Fist, have you actually identified an actual problem? Can you show that having a wide table causes some problem for the system in terms of throughput, resource consumption, latency or somesuch? Splitting the table will cause maintenance overhead so you'd better be sure it's justified.
We [sic] trying to think about db index size
The index size is determined by the key column(s). Since the key won't change after the split the index size will be the same. Specifically the index depth will remain the same, and this is where a lot of the overhead comes in. Moreover, I'd imagine both tables will have the same key (UserId?) so twice as much disk will be used to store the index.
Some RDBMS implement BTree indexes where the leaf is the full row. For these, splitting the table will allow more rows to be held in a given amount of RAM, improving performance. You will not see improvement, however, if the DB server is not under memory pressure, or the user table is touched so frequently it is never evicted from memory currently.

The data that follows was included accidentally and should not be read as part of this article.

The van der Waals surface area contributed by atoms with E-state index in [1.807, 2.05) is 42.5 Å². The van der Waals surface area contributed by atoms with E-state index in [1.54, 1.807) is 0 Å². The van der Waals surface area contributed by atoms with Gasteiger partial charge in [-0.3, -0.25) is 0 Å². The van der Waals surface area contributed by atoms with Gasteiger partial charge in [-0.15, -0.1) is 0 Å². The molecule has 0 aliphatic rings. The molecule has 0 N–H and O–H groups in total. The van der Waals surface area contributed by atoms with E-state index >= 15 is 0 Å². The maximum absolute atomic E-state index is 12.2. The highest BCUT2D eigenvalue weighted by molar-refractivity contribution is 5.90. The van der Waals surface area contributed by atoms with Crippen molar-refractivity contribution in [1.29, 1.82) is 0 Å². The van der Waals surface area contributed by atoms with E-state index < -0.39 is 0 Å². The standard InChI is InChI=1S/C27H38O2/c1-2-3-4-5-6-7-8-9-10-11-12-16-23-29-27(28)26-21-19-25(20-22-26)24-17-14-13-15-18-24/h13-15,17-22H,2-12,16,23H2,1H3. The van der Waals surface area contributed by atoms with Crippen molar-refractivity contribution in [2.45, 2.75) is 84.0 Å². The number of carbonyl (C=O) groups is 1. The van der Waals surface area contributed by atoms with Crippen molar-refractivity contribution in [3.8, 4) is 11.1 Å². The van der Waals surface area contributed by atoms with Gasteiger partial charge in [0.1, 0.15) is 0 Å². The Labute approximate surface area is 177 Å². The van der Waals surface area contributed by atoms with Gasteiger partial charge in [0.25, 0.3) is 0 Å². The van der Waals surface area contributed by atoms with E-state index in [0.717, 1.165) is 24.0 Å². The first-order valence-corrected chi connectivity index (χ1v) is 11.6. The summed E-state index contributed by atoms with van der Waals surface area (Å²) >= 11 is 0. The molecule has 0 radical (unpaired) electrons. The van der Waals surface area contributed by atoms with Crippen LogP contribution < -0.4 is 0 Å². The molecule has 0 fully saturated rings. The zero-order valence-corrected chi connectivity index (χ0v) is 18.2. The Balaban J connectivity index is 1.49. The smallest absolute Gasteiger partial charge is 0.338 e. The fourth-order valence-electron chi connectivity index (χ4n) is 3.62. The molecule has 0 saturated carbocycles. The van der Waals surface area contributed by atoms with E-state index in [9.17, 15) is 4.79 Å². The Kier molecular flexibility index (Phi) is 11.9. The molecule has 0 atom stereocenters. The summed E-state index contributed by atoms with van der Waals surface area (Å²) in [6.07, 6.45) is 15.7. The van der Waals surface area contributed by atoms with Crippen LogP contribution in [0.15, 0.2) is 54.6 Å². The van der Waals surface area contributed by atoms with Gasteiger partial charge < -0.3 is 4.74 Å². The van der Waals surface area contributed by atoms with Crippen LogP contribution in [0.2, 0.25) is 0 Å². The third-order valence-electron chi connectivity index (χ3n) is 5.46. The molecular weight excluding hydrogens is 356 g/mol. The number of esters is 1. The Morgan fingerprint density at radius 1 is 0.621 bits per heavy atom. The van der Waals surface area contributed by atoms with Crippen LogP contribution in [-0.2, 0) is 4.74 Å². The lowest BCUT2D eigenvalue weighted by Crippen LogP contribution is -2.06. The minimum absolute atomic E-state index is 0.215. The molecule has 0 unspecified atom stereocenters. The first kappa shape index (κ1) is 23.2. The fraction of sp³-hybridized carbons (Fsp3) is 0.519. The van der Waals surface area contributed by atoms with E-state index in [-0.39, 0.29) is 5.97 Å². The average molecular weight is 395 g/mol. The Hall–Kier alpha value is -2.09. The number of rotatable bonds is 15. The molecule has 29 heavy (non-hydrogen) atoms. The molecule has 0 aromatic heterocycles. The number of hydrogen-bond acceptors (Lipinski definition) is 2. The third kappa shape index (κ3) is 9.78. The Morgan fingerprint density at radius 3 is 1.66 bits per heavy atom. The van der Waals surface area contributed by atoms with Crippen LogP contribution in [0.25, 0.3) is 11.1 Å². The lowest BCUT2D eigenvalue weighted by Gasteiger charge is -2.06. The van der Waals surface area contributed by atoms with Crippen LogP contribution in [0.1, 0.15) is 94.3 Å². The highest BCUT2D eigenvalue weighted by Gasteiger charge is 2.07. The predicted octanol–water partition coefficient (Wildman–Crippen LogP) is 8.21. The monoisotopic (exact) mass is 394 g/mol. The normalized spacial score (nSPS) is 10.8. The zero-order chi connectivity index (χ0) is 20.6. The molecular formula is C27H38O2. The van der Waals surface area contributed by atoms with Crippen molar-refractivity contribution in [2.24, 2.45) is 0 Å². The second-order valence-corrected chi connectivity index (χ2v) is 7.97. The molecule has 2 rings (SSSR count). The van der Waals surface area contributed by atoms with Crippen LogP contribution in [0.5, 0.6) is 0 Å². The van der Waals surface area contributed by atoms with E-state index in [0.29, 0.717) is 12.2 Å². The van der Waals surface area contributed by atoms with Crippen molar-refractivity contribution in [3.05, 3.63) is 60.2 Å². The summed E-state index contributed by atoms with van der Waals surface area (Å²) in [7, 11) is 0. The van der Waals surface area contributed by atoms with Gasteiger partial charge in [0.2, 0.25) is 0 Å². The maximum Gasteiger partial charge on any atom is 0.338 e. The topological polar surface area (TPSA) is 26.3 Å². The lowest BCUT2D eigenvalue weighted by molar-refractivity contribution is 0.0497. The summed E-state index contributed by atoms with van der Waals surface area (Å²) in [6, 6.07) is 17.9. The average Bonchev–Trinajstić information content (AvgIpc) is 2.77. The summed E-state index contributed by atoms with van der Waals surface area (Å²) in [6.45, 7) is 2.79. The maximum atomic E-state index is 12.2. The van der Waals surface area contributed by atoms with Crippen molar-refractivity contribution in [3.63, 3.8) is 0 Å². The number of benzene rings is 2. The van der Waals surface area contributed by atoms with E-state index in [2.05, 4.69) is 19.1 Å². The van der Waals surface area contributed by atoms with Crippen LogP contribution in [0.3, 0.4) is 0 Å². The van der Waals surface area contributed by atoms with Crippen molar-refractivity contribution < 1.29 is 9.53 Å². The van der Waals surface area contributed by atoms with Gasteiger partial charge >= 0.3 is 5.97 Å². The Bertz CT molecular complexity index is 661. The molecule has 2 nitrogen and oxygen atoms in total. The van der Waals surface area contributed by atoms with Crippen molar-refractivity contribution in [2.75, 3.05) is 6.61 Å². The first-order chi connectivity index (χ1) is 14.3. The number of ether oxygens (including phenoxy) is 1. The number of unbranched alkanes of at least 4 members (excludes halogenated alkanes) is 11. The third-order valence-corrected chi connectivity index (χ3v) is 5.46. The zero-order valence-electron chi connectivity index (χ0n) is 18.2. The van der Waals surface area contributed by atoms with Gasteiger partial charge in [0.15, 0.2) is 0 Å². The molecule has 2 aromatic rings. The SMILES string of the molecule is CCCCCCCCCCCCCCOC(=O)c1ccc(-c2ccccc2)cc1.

and things like caching as the user objects are cached in Redis.
Do you serialized and cache the whole, wide object? Well, doing less work is likely to be faster than doing more work. So splitting is likely to be beneficial. This does not require the split to be performed in the RDBMS, however, only in the Redis cache handling code.
I know in some cases we'd need a couple of db queries to the get the data instead of a single one
Well, maybe. A single query can join many tables & return a single resultset. A stored procedure can return multiple resultsets. A view could be defined which joins the tables and the view can be referenced from the application.
I get the impression an ORM is involved. Your options here may be dictated by it.
One major drawback to splitting is that you now have two objects that absolutely, definitely must be in sync. This will require very careful application code or, more likely, database triggers. This complicates the reasoning about the system. Would it ever be acceptable to have a User without corresponding UserSettings? Under what circumstances can either be removed? How to enforce the 'exactly one' relationship constraint between the two tables? This is achievable but requires planning.